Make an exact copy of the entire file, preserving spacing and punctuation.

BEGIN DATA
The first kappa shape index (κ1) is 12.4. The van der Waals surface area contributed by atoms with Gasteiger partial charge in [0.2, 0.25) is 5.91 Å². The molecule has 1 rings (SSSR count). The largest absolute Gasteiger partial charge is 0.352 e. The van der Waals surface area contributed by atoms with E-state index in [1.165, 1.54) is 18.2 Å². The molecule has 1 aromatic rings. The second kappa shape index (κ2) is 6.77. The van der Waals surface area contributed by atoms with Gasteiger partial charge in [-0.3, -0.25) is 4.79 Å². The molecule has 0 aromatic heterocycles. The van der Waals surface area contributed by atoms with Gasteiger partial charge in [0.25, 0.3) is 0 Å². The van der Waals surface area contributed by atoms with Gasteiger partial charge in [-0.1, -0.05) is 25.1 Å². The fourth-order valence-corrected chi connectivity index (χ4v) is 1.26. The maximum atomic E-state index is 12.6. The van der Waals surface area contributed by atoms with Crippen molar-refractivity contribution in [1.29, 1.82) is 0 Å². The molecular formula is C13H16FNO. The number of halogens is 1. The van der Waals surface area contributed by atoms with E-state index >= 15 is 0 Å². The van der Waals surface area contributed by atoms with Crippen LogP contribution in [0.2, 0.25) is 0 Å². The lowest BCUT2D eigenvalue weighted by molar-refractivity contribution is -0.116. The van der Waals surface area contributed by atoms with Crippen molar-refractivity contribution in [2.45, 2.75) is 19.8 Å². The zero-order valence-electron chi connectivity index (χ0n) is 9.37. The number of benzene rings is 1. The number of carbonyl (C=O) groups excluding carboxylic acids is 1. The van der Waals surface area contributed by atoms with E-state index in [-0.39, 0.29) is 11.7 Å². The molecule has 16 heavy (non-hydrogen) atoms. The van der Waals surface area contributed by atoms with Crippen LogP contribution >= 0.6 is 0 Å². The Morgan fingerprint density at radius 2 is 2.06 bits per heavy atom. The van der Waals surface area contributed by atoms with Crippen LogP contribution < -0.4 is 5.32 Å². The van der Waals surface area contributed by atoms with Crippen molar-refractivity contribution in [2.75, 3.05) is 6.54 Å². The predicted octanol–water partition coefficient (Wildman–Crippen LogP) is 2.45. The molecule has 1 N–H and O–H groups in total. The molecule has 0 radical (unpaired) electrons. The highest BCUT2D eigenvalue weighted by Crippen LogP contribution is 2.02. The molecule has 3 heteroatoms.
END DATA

The first kappa shape index (κ1) is 12.4. The van der Waals surface area contributed by atoms with Gasteiger partial charge in [0.2, 0.25) is 5.91 Å². The molecule has 1 rings (SSSR count). The largest absolute Gasteiger partial charge is 0.352 e. The van der Waals surface area contributed by atoms with E-state index in [1.165, 1.54) is 18.2 Å². The molecule has 1 aromatic rings. The second kappa shape index (κ2) is 6.77. The van der Waals surface area contributed by atoms with Gasteiger partial charge in [-0.3, -0.25) is 4.79 Å². The molecule has 0 aromatic heterocycles. The van der Waals surface area contributed by atoms with Gasteiger partial charge in [0.25, 0.3) is 0 Å². The van der Waals surface area contributed by atoms with Gasteiger partial charge in [-0.1, -0.05) is 25.1 Å². The fourth-order valence-corrected chi connectivity index (χ4v) is 1.26. The maximum atomic E-state index is 12.6. The van der Waals surface area contributed by atoms with Crippen molar-refractivity contribution in [1.29, 1.82) is 0 Å². The molecular formula is C13H16FNO. The number of halogens is 1. The van der Waals surface area contributed by atoms with E-state index >= 15 is 0 Å². The van der Waals surface area contributed by atoms with Crippen LogP contribution in [0.2, 0.25) is 0 Å². The lowest BCUT2D eigenvalue weighted by molar-refractivity contribution is -0.116. The van der Waals surface area contributed by atoms with Crippen molar-refractivity contribution in [2.45, 2.75) is 19.8 Å². The zero-order valence-electron chi connectivity index (χ0n) is 9.37. The number of benzene rings is 1. The number of carbonyl (C=O) groups excluding carboxylic acids is 1. The van der Waals surface area contributed by atoms with E-state index in [-0.39, 0.29) is 11.7 Å². The molecule has 16 heavy (non-hydrogen) atoms. The van der Waals surface area contributed by atoms with Crippen LogP contribution >= 0.6 is 0 Å². The Morgan fingerprint density at radius 2 is 2.06 bits per heavy atom. The van der Waals surface area contributed by atoms with Crippen LogP contribution < -0.4 is 5.32 Å². The van der Waals surface area contributed by atoms with Crippen molar-refractivity contribution in [2.75, 3.05) is 6.54 Å². The predicted octanol–water partition coefficient (Wildman–Crippen LogP) is 2.45. The molecule has 1 N–H and O–H groups in total. The molecule has 0 radical (unpaired) electrons. The highest BCUT2D eigenvalue weighted by Crippen LogP contribution is 2.02. The molecule has 3 heteroatoms.